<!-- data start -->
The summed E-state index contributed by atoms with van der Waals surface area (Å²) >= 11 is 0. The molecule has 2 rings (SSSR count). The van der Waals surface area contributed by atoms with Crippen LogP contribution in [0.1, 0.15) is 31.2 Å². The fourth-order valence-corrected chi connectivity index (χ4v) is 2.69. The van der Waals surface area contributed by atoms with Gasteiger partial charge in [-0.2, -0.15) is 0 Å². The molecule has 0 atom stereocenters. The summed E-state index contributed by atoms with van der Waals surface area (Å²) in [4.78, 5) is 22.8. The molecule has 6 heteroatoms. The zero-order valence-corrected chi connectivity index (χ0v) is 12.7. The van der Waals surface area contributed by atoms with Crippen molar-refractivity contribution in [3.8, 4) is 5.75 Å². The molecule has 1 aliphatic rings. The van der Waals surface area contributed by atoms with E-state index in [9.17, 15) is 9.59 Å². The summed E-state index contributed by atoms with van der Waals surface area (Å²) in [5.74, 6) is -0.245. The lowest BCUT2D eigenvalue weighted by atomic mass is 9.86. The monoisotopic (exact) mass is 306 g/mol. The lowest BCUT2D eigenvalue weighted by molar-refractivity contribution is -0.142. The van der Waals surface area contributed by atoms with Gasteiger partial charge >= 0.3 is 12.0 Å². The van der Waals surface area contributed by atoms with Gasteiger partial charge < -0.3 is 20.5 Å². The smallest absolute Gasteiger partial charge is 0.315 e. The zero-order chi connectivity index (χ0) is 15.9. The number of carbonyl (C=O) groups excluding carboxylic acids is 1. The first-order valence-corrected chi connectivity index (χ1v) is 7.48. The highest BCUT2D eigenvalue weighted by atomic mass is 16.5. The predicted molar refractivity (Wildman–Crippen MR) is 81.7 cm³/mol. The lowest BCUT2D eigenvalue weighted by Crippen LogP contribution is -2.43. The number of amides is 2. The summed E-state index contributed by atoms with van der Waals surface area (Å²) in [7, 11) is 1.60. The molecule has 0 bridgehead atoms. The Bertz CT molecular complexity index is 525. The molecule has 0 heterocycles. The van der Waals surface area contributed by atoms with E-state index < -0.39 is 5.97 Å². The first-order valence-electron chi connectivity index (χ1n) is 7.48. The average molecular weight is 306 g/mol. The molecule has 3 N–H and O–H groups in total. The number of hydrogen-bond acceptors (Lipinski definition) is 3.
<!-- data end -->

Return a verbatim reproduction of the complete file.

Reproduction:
The summed E-state index contributed by atoms with van der Waals surface area (Å²) >= 11 is 0. The molecule has 2 rings (SSSR count). The van der Waals surface area contributed by atoms with Crippen LogP contribution in [0.1, 0.15) is 31.2 Å². The fourth-order valence-corrected chi connectivity index (χ4v) is 2.69. The van der Waals surface area contributed by atoms with Gasteiger partial charge in [-0.2, -0.15) is 0 Å². The molecule has 0 atom stereocenters. The summed E-state index contributed by atoms with van der Waals surface area (Å²) in [4.78, 5) is 22.8. The molecule has 6 heteroatoms. The zero-order valence-corrected chi connectivity index (χ0v) is 12.7. The van der Waals surface area contributed by atoms with Crippen molar-refractivity contribution in [3.8, 4) is 5.75 Å². The molecule has 1 aliphatic rings. The van der Waals surface area contributed by atoms with E-state index in [9.17, 15) is 9.59 Å². The summed E-state index contributed by atoms with van der Waals surface area (Å²) in [5.74, 6) is -0.245. The lowest BCUT2D eigenvalue weighted by atomic mass is 9.86. The monoisotopic (exact) mass is 306 g/mol. The lowest BCUT2D eigenvalue weighted by molar-refractivity contribution is -0.142. The van der Waals surface area contributed by atoms with Gasteiger partial charge >= 0.3 is 12.0 Å². The van der Waals surface area contributed by atoms with Gasteiger partial charge < -0.3 is 20.5 Å². The smallest absolute Gasteiger partial charge is 0.315 e. The zero-order chi connectivity index (χ0) is 15.9. The number of carbonyl (C=O) groups excluding carboxylic acids is 1. The first-order valence-corrected chi connectivity index (χ1v) is 7.48. The highest BCUT2D eigenvalue weighted by atomic mass is 16.5. The predicted molar refractivity (Wildman–Crippen MR) is 81.7 cm³/mol. The lowest BCUT2D eigenvalue weighted by Crippen LogP contribution is -2.43. The number of amides is 2. The summed E-state index contributed by atoms with van der Waals surface area (Å²) in [7, 11) is 1.60. The molecule has 0 bridgehead atoms. The Bertz CT molecular complexity index is 525. The molecule has 0 heterocycles. The van der Waals surface area contributed by atoms with E-state index < -0.39 is 5.97 Å². The first-order valence-electron chi connectivity index (χ1n) is 7.48. The average molecular weight is 306 g/mol. The molecule has 3 N–H and O–H groups in total. The number of hydrogen-bond acceptors (Lipinski definition) is 3.